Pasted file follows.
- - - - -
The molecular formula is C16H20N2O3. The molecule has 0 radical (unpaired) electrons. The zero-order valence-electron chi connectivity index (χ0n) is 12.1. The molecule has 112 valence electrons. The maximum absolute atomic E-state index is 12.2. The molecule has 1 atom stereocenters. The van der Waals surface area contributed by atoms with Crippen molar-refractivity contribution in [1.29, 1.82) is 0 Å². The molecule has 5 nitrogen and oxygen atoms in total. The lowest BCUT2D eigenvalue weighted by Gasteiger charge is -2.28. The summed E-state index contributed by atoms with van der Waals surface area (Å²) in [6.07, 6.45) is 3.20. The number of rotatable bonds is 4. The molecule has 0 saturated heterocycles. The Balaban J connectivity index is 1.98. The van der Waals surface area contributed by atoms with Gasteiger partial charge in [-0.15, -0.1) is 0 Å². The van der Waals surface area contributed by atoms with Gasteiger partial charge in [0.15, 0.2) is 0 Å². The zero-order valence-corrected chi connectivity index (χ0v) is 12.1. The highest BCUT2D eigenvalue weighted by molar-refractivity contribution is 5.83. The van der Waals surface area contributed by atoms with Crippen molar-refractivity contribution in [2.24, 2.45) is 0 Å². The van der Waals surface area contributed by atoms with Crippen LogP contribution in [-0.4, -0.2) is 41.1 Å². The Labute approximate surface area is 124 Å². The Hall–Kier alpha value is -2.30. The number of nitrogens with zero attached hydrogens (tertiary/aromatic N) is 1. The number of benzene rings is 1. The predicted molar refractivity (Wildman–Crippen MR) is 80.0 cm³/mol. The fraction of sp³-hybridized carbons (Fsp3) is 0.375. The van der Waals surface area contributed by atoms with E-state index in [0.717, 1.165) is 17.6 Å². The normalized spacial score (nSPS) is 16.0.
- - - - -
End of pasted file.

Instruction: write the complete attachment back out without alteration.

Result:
The molecular formula is C16H20N2O3. The molecule has 0 radical (unpaired) electrons. The zero-order valence-electron chi connectivity index (χ0n) is 12.1. The molecule has 112 valence electrons. The maximum absolute atomic E-state index is 12.2. The molecule has 1 atom stereocenters. The van der Waals surface area contributed by atoms with Crippen molar-refractivity contribution in [1.29, 1.82) is 0 Å². The molecule has 5 nitrogen and oxygen atoms in total. The lowest BCUT2D eigenvalue weighted by Gasteiger charge is -2.28. The summed E-state index contributed by atoms with van der Waals surface area (Å²) in [6.07, 6.45) is 3.20. The number of rotatable bonds is 4. The molecule has 0 saturated heterocycles. The Balaban J connectivity index is 1.98. The van der Waals surface area contributed by atoms with Gasteiger partial charge in [-0.15, -0.1) is 0 Å². The van der Waals surface area contributed by atoms with Gasteiger partial charge in [0.15, 0.2) is 0 Å². The zero-order valence-corrected chi connectivity index (χ0v) is 12.1. The highest BCUT2D eigenvalue weighted by molar-refractivity contribution is 5.83. The van der Waals surface area contributed by atoms with Crippen molar-refractivity contribution in [2.24, 2.45) is 0 Å². The van der Waals surface area contributed by atoms with Crippen LogP contribution in [-0.4, -0.2) is 41.1 Å². The Labute approximate surface area is 124 Å². The Hall–Kier alpha value is -2.30. The number of nitrogens with zero attached hydrogens (tertiary/aromatic N) is 1. The number of benzene rings is 1. The predicted molar refractivity (Wildman–Crippen MR) is 80.0 cm³/mol. The fraction of sp³-hybridized carbons (Fsp3) is 0.375. The van der Waals surface area contributed by atoms with E-state index in [0.717, 1.165) is 17.6 Å². The normalized spacial score (nSPS) is 16.0.